publicist (n.)

1792, "person learned in public law or the law of nations," from public (adj.) + -ist. From 1795 in English as "writer on current topics," from French publiciste. In either case a hybrid.

Then crept in the "loose" usage. Anybody who wrote or spoke about public affairs came to be dubbed a publicist. It was only a question of time when the dam would give way and the word flow in all directions and be made to cover every kind of talent, or lack of it. [The Nation, Nov. 22, 1917]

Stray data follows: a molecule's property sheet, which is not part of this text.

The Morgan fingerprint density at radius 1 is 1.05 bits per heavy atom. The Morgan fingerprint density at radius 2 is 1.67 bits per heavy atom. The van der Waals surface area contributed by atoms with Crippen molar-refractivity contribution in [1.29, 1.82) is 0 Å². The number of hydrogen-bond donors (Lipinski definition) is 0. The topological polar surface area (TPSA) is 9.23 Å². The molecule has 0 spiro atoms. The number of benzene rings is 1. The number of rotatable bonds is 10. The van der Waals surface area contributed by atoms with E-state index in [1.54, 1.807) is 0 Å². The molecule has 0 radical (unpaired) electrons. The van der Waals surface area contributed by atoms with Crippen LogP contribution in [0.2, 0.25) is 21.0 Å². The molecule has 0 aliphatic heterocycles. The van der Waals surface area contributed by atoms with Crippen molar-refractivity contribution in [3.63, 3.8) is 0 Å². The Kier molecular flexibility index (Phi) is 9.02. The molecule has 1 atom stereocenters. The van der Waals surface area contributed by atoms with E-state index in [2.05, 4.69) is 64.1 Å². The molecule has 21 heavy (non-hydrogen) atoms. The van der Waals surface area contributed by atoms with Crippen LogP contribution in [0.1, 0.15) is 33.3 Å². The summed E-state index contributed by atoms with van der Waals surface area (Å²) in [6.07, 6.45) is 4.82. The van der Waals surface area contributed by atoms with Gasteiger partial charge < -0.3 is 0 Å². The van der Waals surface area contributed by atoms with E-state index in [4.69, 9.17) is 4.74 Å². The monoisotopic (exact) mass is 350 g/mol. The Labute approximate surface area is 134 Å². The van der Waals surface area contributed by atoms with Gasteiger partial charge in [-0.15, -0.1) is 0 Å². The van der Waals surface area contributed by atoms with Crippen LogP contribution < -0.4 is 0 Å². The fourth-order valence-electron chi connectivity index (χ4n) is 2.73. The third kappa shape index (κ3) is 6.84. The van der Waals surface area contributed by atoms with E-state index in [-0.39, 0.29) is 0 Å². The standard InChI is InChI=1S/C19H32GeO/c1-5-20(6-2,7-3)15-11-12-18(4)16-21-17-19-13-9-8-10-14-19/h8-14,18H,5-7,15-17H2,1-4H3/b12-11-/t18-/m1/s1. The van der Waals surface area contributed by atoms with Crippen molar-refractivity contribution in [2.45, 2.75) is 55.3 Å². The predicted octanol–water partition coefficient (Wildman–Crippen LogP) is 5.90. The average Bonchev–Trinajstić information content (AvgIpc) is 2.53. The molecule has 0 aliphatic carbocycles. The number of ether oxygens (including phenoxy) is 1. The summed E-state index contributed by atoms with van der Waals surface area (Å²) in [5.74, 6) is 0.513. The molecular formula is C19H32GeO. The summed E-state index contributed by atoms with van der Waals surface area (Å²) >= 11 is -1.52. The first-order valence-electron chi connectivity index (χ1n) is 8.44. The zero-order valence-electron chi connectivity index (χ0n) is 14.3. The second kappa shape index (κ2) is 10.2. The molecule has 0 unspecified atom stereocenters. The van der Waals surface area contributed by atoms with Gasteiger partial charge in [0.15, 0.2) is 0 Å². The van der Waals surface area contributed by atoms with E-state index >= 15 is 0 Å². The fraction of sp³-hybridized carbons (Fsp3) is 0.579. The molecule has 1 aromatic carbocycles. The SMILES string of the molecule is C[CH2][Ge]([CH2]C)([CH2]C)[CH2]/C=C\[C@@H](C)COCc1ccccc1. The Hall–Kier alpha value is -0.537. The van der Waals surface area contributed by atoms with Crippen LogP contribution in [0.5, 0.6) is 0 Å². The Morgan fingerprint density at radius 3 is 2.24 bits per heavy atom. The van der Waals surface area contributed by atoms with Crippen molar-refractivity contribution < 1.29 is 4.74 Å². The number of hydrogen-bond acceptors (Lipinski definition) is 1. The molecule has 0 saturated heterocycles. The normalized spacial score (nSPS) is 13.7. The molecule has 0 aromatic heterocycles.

Meaning "press agent" is from 1925 (publicity agent attested by 1900); publicitor also was tried in this sense.

updated on January 22, 2021